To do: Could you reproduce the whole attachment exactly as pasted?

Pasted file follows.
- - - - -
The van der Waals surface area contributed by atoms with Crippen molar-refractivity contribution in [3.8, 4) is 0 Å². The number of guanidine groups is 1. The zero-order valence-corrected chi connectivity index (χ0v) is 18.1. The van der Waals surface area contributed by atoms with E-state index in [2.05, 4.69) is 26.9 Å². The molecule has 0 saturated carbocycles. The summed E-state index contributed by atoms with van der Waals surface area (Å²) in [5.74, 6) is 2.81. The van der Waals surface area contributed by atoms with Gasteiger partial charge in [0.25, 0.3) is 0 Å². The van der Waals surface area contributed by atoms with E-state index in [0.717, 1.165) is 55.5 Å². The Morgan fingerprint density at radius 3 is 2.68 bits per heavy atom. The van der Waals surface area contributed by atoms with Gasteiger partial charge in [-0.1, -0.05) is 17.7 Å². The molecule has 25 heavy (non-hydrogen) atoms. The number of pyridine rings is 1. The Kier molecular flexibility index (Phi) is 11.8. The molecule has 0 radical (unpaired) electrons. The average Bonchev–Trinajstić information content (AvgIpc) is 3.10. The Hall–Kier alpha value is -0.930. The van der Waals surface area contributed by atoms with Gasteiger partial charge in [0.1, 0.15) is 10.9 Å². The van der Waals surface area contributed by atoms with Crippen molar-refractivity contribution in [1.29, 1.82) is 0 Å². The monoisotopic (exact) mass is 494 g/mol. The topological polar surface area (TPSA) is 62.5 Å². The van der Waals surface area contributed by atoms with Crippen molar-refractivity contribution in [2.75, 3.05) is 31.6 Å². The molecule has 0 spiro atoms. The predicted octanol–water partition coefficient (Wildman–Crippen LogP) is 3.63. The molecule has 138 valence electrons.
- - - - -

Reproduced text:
The van der Waals surface area contributed by atoms with Crippen molar-refractivity contribution in [3.8, 4) is 0 Å². The number of guanidine groups is 1. The zero-order valence-corrected chi connectivity index (χ0v) is 18.1. The van der Waals surface area contributed by atoms with E-state index in [2.05, 4.69) is 26.9 Å². The molecule has 0 saturated carbocycles. The summed E-state index contributed by atoms with van der Waals surface area (Å²) in [5.74, 6) is 2.81. The van der Waals surface area contributed by atoms with Gasteiger partial charge in [0.25, 0.3) is 0 Å². The van der Waals surface area contributed by atoms with E-state index in [0.717, 1.165) is 55.5 Å². The Morgan fingerprint density at radius 3 is 2.68 bits per heavy atom. The van der Waals surface area contributed by atoms with Gasteiger partial charge in [-0.1, -0.05) is 17.7 Å². The molecule has 25 heavy (non-hydrogen) atoms. The number of pyridine rings is 1. The Kier molecular flexibility index (Phi) is 11.8. The molecule has 0 radical (unpaired) electrons. The average Bonchev–Trinajstić information content (AvgIpc) is 3.10. The Hall–Kier alpha value is -0.930. The van der Waals surface area contributed by atoms with Gasteiger partial charge in [0.1, 0.15) is 10.9 Å². The van der Waals surface area contributed by atoms with Crippen molar-refractivity contribution in [1.29, 1.82) is 0 Å². The monoisotopic (exact) mass is 494 g/mol. The topological polar surface area (TPSA) is 62.5 Å². The van der Waals surface area contributed by atoms with Crippen molar-refractivity contribution in [2.75, 3.05) is 31.6 Å². The molecule has 0 spiro atoms. The predicted octanol–water partition coefficient (Wildman–Crippen LogP) is 3.63. The molecule has 138 valence electrons.